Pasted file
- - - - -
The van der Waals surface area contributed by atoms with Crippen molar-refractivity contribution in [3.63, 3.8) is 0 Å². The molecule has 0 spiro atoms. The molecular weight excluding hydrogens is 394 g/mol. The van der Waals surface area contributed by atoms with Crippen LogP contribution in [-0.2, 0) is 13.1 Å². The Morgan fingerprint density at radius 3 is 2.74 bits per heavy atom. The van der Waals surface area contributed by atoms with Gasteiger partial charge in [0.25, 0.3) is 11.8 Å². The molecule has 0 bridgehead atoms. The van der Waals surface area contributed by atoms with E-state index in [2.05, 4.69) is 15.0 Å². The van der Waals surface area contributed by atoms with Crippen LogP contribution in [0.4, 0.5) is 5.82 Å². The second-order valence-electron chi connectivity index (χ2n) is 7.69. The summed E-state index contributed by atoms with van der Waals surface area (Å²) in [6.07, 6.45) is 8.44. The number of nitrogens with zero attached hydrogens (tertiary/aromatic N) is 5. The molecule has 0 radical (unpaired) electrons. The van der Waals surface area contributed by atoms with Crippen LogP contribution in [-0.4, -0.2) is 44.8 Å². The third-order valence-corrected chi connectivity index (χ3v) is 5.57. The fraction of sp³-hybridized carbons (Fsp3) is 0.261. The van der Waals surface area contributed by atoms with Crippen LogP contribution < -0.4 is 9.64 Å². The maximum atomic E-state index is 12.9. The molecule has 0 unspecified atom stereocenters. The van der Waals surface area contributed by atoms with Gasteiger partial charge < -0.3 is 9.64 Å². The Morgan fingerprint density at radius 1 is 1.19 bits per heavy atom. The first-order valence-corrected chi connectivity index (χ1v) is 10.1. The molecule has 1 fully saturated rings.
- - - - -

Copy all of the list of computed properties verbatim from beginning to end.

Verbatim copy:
The van der Waals surface area contributed by atoms with Crippen molar-refractivity contribution in [3.63, 3.8) is 0 Å². The molecule has 0 spiro atoms. The molecular weight excluding hydrogens is 394 g/mol. The van der Waals surface area contributed by atoms with Crippen LogP contribution in [-0.2, 0) is 13.1 Å². The Morgan fingerprint density at radius 3 is 2.74 bits per heavy atom. The van der Waals surface area contributed by atoms with Gasteiger partial charge in [0.25, 0.3) is 11.8 Å². The molecule has 0 bridgehead atoms. The van der Waals surface area contributed by atoms with E-state index in [2.05, 4.69) is 15.0 Å². The van der Waals surface area contributed by atoms with Crippen LogP contribution in [0.4, 0.5) is 5.82 Å². The second-order valence-electron chi connectivity index (χ2n) is 7.69. The summed E-state index contributed by atoms with van der Waals surface area (Å²) in [6.07, 6.45) is 8.44. The number of nitrogens with zero attached hydrogens (tertiary/aromatic N) is 5. The molecule has 0 radical (unpaired) electrons. The van der Waals surface area contributed by atoms with Crippen LogP contribution in [-0.4, -0.2) is 44.8 Å². The third-order valence-corrected chi connectivity index (χ3v) is 5.57. The fraction of sp³-hybridized carbons (Fsp3) is 0.261. The van der Waals surface area contributed by atoms with Crippen LogP contribution < -0.4 is 9.64 Å². The maximum atomic E-state index is 12.9. The molecule has 0 unspecified atom stereocenters. The van der Waals surface area contributed by atoms with Gasteiger partial charge < -0.3 is 9.64 Å². The Morgan fingerprint density at radius 1 is 1.19 bits per heavy atom. The first-order valence-corrected chi connectivity index (χ1v) is 10.1. The molecule has 1 fully saturated rings.